Fun Fact: 1927 is the award winning theatre company behind the critically acclaimed shows: Between the Devil and the Deep Blue Sea. Mixing live music, storytelling and performance with animation 1927 create a strange theatrical experience unlike anything you will have seen before.
For tickets and information: Tickets for this event have been sold out, but ticket cancellations for all performances are being released. 734-764-2538, or

Show: “Wedding Band: A Love/Hate Story in Black and White,” by Alice Childress, through April 14.
Company: Eastern Michigan University Theatre.
Type of Company: Higher Education.
Venue/location: EMU's Sponberg Theatre, Ypsilanti.
Recommended ages: 16+ (mature audiences only).
Description: Against the backdrop of 1918 South Carolina, two people in love yearn to be together as husband and wife but are held apart by society’s mores and laws prohibiting interracial marriage. Unable to escape to the north where they can marry, Julia, an African American seamstress and Herman, a Caucasian baker, are forced to attempt to keep their long-standing love affair a secret. Facing dire consequences from their community, even Herman’s own family, Julia and Herman suffer heartbreak as the world around them threatens to destroy their relationship and everything they hold dear.
Fun fact: Written in the early 1960’s, “Wedding Band…” was first produced at the University of Michigan in 1966. Many professional theatres refused to produce it at the time due to the controversial subject matter.
For tickets and information: 734-487-2282,

Show: “Lend Me a Tenor” by Ken Ludwig, through April 14.
Company: The Encore Musical Theatre Company.
Type of Company: Professional Equity Guest Appearance Contract.
Venue/location: The Encore Musical Theatre Company, 3126 Broad Street, Dexter.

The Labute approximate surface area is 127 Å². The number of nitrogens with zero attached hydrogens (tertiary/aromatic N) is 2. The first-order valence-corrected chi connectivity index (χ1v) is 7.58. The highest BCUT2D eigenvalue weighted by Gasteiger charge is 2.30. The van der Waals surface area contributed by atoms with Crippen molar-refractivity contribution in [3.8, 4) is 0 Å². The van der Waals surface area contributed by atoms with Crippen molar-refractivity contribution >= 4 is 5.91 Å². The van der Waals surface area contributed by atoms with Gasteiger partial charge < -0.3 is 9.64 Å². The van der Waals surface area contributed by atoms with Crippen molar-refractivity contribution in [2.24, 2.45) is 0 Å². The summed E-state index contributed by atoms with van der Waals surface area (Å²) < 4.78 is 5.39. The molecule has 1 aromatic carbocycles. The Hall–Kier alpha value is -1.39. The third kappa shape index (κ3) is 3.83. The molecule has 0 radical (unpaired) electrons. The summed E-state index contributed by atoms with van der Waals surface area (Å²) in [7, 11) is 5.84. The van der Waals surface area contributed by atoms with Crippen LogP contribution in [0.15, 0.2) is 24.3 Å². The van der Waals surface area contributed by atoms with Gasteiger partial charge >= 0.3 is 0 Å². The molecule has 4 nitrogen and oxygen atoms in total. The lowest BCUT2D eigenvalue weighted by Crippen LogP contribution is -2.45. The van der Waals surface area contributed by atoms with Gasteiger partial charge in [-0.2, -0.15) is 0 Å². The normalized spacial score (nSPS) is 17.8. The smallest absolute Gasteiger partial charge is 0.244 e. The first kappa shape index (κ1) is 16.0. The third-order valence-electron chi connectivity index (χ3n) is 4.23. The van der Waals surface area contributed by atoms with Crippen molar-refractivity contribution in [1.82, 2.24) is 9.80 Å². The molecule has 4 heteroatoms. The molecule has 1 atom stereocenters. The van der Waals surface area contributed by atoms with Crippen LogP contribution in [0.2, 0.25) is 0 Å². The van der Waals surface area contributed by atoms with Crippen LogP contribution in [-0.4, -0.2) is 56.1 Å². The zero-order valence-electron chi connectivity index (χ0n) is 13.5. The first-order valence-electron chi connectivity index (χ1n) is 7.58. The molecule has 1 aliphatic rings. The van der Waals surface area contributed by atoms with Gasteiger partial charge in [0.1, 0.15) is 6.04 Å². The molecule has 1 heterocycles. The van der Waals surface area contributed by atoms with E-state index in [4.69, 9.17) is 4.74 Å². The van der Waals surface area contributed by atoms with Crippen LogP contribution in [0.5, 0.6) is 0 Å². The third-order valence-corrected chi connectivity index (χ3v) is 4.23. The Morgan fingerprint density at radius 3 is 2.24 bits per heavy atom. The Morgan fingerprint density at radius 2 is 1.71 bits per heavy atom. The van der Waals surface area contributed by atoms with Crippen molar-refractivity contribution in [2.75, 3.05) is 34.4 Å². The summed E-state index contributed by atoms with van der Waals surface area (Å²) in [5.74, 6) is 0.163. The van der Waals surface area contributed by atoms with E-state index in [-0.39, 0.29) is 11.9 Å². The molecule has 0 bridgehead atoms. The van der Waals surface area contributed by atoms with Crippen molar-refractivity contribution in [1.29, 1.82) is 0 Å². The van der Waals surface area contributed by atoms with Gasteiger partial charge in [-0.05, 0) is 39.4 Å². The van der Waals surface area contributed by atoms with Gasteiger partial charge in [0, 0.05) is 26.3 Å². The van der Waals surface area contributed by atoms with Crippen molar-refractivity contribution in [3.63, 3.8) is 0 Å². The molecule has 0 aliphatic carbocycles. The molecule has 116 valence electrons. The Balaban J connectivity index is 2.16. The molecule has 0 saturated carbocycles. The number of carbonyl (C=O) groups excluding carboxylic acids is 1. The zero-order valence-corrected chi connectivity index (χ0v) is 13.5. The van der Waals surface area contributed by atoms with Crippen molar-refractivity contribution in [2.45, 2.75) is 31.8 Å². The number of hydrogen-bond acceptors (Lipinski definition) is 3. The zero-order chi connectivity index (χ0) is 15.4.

Recommended ages: 14+
Description: It is 1934, and the renowned tenor Tito Merelli is scheduled to sing the lead in Otello. The opera is being produced as a gala fundraiser for the Cleveland Opera Company. Unfortunately, even before the star leaves his hotel room, everything begins to unravel. Chaos ensues with endless cases of mistaken identity, farcical plot twists, innuendos, door slamming, and spit takes! Encore’s first non-musical is filled with music, comedy, and hyjinks.
Review from
Fun fact: In 2006, The Times called playwright Ken Ludwig “the purveyor of light comedy to Middle America. ...There is hardly a regional theatre in America that hasn’t a work of his scheduled.” His work has been performed in over 25 countries throughout the world, with translations into at least 16 languages.
For tickets and information:, 734-268-6200.


photo by Sean Carter Photography | courtesy of the Purple Rose Theatre Co.

Show: “33 Variations” by Moises Kaufman, through June 1
Company: The Purple Rose Theatre Company
Type of Company: Professional Equity SPT
Venue/location: The Purple Rose Theatre Company, 137 Park Street, Chelsea
Recommended ages: 16+ (contains adult language and content)
Description: In 19th century Austria, Ludwig van Beethoven works obsessively on a commission he cannot complete. In present day, musicologist Katherine Brandt struggles to solve the mystery behind her professional passion: Beethoven’s oft overlooked “Diabelli Variations”. As she races against time, Katherine not only discovers the true nature of Beethoven’s work, but gains insight into the other mystery in her life: her daughter. Moving between the past and the present, 33 Variations illustrates how the very passions that threaten to overwhelm us can also save us.
Review from
Fun fact: During rehearsals for the show, the cast learned to waltz and minuet.
For tickets and information: 734-433-7673,